Best Business Practices: Part 2

Since Spring is here, we’re sharing a series of Best Business Practice posts featuring the team of ACEs. Get to know them and learn how their tips and tricks will streamline your studio this season! As any ACE will tell you, the reality is you can’t do it all. Successful photographers understand this, which is why they begin with a clear vision for their business. Start by asking “Why?” The most valuable question you’ll ask throughout the lifetime of your business is “Why?” When you’ve established a clear purpose and goals for your business, frequently asking yourself why you do what you do will hold you accountable to your overall vision and keep your business on track for success! So, why do you do what you do? First identify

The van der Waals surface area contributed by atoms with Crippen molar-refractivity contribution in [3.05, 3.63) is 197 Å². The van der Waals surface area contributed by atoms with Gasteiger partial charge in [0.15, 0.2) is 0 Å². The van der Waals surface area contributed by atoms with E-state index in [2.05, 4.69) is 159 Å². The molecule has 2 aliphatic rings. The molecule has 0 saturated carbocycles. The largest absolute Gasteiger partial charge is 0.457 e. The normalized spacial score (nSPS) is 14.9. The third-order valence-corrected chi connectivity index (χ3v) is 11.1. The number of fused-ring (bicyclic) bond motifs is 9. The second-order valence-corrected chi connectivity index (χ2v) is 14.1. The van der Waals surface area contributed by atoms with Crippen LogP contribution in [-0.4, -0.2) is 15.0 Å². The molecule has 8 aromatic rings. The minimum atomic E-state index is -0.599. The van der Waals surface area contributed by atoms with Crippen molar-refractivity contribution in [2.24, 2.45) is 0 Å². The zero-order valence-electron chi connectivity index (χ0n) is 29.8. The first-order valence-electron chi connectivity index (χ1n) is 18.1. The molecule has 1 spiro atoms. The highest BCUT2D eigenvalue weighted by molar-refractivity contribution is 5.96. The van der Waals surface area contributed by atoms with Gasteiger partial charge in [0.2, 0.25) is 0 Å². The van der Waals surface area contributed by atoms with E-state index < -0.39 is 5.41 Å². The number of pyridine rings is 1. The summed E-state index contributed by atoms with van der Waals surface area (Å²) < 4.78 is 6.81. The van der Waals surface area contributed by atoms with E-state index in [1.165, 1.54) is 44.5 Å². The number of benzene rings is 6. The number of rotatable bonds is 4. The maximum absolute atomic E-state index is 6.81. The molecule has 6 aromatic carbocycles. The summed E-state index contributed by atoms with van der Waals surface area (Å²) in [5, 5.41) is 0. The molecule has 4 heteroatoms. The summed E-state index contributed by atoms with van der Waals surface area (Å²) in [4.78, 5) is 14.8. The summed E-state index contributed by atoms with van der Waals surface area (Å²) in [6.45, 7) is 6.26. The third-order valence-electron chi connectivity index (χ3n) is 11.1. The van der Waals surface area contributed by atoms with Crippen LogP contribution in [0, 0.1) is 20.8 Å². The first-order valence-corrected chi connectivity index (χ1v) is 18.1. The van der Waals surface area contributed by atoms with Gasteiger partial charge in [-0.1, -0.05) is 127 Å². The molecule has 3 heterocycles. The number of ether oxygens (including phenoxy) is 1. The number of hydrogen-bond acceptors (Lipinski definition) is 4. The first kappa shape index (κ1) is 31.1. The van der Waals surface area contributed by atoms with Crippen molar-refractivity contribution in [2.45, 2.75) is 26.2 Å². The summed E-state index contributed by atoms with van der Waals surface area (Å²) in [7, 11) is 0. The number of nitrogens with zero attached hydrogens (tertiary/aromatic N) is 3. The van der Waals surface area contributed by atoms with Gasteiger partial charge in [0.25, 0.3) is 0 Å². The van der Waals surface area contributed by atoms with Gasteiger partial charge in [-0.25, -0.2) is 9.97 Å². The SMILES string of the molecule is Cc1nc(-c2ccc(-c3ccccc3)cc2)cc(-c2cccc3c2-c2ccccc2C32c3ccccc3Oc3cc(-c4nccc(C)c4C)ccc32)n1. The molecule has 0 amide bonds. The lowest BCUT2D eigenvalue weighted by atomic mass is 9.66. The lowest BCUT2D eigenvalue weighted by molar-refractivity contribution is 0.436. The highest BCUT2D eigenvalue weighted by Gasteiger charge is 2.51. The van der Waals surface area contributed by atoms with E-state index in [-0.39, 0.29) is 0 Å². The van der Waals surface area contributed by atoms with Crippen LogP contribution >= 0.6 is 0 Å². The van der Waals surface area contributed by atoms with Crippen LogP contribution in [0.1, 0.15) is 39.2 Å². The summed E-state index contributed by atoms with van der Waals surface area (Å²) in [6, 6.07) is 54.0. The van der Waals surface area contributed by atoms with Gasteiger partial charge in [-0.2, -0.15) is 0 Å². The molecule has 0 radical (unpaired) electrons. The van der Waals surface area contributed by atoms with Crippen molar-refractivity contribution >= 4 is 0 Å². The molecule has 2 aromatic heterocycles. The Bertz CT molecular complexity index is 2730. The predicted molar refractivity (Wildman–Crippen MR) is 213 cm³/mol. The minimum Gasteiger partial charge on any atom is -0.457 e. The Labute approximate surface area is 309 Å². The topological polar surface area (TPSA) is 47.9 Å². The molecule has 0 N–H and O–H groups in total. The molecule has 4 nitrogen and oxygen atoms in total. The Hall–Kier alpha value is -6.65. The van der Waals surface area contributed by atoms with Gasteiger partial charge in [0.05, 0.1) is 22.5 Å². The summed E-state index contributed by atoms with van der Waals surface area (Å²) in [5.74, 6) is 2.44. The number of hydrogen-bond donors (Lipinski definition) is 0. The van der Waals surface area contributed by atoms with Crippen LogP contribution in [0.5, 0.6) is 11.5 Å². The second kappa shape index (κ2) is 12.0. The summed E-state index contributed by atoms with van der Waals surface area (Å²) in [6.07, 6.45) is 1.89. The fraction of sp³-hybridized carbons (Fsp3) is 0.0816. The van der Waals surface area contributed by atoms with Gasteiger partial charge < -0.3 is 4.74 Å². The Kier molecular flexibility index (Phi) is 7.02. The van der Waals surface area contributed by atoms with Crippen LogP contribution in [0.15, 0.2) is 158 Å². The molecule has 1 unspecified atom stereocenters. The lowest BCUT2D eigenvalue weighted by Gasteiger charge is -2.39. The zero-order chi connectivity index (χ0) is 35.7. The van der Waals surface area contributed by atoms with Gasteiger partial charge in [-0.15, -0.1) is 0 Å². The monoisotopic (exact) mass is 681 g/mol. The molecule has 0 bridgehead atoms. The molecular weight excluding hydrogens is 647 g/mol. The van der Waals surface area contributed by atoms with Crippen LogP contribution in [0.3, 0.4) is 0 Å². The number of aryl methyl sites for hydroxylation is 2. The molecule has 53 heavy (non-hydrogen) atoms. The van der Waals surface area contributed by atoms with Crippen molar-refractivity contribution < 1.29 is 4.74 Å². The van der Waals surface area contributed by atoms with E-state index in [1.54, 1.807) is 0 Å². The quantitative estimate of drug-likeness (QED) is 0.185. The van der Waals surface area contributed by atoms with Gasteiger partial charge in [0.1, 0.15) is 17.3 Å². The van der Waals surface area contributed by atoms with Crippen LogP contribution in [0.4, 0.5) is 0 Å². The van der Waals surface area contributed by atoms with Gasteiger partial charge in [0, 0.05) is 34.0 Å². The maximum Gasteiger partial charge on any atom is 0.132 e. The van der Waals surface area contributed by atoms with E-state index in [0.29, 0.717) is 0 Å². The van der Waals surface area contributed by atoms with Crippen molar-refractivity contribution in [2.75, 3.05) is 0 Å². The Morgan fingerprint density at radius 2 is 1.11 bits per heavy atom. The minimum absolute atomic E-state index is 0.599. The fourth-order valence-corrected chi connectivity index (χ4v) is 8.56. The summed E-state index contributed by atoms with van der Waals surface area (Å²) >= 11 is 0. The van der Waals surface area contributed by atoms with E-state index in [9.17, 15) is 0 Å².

On Finding Your Voice

Making  your mark begins by finding your voice. Every other guy who picks up a camera secretly has a dream of being a fashion photographer. There’s the girls, the money, the esteem, and the idea of living the glamorous life we were all entitled to before the world got in the way with all its prickly thorns. But there’s a simple reason that most guys will never be a fashion photographer. And it’s not the skill, the competition, or the personality. It’s much more basic than that. It’s that most men could care less about fashion. Because, when it comes down to it, you need to have something to say if you want to make your mark, and this isn’t a parable for fashion alone. It is true

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The NEW ShootQ is Complimentary while in Beta mode for the next few months.  Enjoy!
The NEW ShootQ is Complimentary while in Beta mode for the next few months.  Enjoy!